Go Daddy marketing plan exploded in its face in this years Super Bowl. And not because of the TV ad “outrage”, that many few people heard about and even fewer people watched the ad, but because of that very decision to pull the ad.
At first I thought that pulling the ad was some marketing ploy and that Go Daddy had a different ad that wanted to show during Super Bowl. I thought that this “outrage” targeted at the ad was the plan from the get go.
But after watching yesterday’s ad I understood that this wasn’t the case. Blake Irving said that the Super Bowl ad swap was not planned and I believe him too. (Andrew said he believes him). The new ad was written in a day and all it had was some footage of an extra and some voice over. Some people liked it but I don’t. It was badly produced and it shows. And nobody remembers it today except us domainers.
The original ad should have been shown. It was much better produced, people would remember it today, for good of bad reasons, and I actually thought it was funny. Some people don’t agree but not everybody agrees with everything.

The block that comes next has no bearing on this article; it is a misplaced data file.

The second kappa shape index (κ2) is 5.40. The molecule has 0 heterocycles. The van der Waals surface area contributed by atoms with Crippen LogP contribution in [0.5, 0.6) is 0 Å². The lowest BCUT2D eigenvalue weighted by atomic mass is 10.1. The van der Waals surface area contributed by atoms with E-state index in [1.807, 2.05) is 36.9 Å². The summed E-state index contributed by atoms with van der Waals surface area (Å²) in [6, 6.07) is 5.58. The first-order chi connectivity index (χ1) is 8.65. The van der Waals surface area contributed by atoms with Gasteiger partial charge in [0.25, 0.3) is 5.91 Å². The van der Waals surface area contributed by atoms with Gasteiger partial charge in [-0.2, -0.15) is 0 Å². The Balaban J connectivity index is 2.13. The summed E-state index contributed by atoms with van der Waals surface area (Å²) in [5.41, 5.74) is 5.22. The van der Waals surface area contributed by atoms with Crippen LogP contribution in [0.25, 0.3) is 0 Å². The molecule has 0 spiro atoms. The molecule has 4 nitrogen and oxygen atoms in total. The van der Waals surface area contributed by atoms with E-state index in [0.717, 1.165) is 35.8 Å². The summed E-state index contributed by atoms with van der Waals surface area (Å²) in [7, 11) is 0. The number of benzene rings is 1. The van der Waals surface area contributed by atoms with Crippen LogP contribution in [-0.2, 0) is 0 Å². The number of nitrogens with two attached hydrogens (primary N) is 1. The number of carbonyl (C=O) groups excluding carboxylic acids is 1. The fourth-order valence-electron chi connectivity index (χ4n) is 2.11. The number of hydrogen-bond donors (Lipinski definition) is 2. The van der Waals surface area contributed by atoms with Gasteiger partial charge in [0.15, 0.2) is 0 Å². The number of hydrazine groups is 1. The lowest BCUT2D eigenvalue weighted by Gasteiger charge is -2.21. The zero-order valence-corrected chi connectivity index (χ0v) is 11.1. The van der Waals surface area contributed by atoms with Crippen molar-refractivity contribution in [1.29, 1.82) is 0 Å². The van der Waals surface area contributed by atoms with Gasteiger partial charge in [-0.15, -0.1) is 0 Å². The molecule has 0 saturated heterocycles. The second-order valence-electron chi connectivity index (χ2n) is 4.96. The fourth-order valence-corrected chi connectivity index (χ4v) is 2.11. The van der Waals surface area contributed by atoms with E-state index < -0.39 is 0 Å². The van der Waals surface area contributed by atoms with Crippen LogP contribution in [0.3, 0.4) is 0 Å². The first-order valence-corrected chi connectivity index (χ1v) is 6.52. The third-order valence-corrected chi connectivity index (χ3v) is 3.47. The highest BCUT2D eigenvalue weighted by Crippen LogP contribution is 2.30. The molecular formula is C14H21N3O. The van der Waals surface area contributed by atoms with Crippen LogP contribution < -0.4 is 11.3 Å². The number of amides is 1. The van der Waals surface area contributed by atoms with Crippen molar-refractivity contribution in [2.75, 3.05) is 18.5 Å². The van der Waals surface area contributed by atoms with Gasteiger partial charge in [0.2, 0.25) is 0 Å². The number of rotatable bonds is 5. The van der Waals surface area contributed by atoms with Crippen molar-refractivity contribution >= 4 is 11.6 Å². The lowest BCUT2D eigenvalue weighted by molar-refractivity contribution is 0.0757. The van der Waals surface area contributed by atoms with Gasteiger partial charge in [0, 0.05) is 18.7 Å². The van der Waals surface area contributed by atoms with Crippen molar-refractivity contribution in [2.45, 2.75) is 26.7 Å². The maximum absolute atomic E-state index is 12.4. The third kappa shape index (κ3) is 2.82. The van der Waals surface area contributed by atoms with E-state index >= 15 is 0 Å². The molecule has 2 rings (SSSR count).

What I saw is that Wix.com’s ad kicked Go Daddy’s ad ass. The ad was funny and to the point:
Go Daddy’s original ad (and the new one) was targeting small business owners, the same as Wix.com’s ad. This means that a Wix.com, Go Daddy’s competitor, blew Go Daddy off the map during Super Bowl.
Another ad I liked was the one with Jeff Bridges from Squarespace that featured the domain name DreamingWithJeff.com that was bought on the 24th of January 2015. Just 8 days before the Super Bowl. This shows how a domain name can effectively used in marketing.
Godaddy got tons of free press for the puppy ad before the Superbowl, one example was the story was covered on tv on Entertainment Tonight, and I’m sure a lot of other mainstream news outlets gave it some time. So the ad likely got exposed to millions, and cost to show the ad $0. But the Wix commercial was pretty good too.
There is nothing that can be compared to the super bowl.